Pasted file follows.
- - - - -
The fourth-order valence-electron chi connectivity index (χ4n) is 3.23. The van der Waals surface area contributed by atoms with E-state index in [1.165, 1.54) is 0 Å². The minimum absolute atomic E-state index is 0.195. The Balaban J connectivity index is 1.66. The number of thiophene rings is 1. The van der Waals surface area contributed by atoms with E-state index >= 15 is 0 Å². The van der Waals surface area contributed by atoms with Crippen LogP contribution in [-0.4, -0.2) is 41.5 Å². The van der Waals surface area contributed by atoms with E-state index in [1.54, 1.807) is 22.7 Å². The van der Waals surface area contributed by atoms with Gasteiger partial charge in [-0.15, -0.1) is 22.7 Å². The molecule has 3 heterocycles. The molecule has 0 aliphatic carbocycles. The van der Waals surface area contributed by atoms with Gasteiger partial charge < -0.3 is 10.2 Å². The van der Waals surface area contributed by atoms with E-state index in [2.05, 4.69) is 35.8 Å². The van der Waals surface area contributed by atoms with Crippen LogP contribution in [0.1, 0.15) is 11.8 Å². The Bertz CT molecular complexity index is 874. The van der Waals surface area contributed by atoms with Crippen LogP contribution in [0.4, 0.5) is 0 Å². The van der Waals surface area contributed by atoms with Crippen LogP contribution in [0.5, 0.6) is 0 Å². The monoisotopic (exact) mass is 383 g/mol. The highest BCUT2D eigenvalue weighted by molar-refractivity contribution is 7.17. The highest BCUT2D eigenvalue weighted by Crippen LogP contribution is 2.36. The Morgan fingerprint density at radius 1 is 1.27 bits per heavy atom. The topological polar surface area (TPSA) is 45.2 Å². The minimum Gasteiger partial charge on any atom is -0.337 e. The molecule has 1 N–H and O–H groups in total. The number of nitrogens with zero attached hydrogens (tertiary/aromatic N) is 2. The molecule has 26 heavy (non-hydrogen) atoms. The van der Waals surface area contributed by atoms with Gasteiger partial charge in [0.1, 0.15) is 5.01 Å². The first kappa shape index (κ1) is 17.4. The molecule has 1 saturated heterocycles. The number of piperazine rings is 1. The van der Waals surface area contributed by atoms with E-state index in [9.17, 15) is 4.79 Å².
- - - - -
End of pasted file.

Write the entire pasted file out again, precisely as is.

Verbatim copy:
The fourth-order valence-electron chi connectivity index (χ4n) is 3.23. The van der Waals surface area contributed by atoms with E-state index in [1.165, 1.54) is 0 Å². The minimum absolute atomic E-state index is 0.195. The Balaban J connectivity index is 1.66. The number of thiophene rings is 1. The van der Waals surface area contributed by atoms with E-state index >= 15 is 0 Å². The van der Waals surface area contributed by atoms with Crippen LogP contribution in [-0.4, -0.2) is 41.5 Å². The van der Waals surface area contributed by atoms with E-state index in [1.54, 1.807) is 22.7 Å². The van der Waals surface area contributed by atoms with Gasteiger partial charge in [-0.15, -0.1) is 22.7 Å². The molecule has 3 heterocycles. The molecule has 0 aliphatic carbocycles. The van der Waals surface area contributed by atoms with Gasteiger partial charge < -0.3 is 10.2 Å². The van der Waals surface area contributed by atoms with E-state index in [2.05, 4.69) is 35.8 Å². The van der Waals surface area contributed by atoms with Crippen LogP contribution in [0.1, 0.15) is 11.8 Å². The Bertz CT molecular complexity index is 874. The van der Waals surface area contributed by atoms with Crippen LogP contribution in [0.4, 0.5) is 0 Å². The van der Waals surface area contributed by atoms with Crippen LogP contribution in [0.5, 0.6) is 0 Å². The monoisotopic (exact) mass is 383 g/mol. The highest BCUT2D eigenvalue weighted by molar-refractivity contribution is 7.17. The highest BCUT2D eigenvalue weighted by Crippen LogP contribution is 2.36. The Morgan fingerprint density at radius 1 is 1.27 bits per heavy atom. The topological polar surface area (TPSA) is 45.2 Å². The minimum Gasteiger partial charge on any atom is -0.337 e. The molecule has 1 N–H and O–H groups in total. The number of nitrogens with zero attached hydrogens (tertiary/aromatic N) is 2. The molecule has 26 heavy (non-hydrogen) atoms. The van der Waals surface area contributed by atoms with Gasteiger partial charge in [0.1, 0.15) is 5.01 Å². The first kappa shape index (κ1) is 17.4. The molecule has 1 saturated heterocycles. The number of piperazine rings is 1. The van der Waals surface area contributed by atoms with E-state index in [9.17, 15) is 4.79 Å².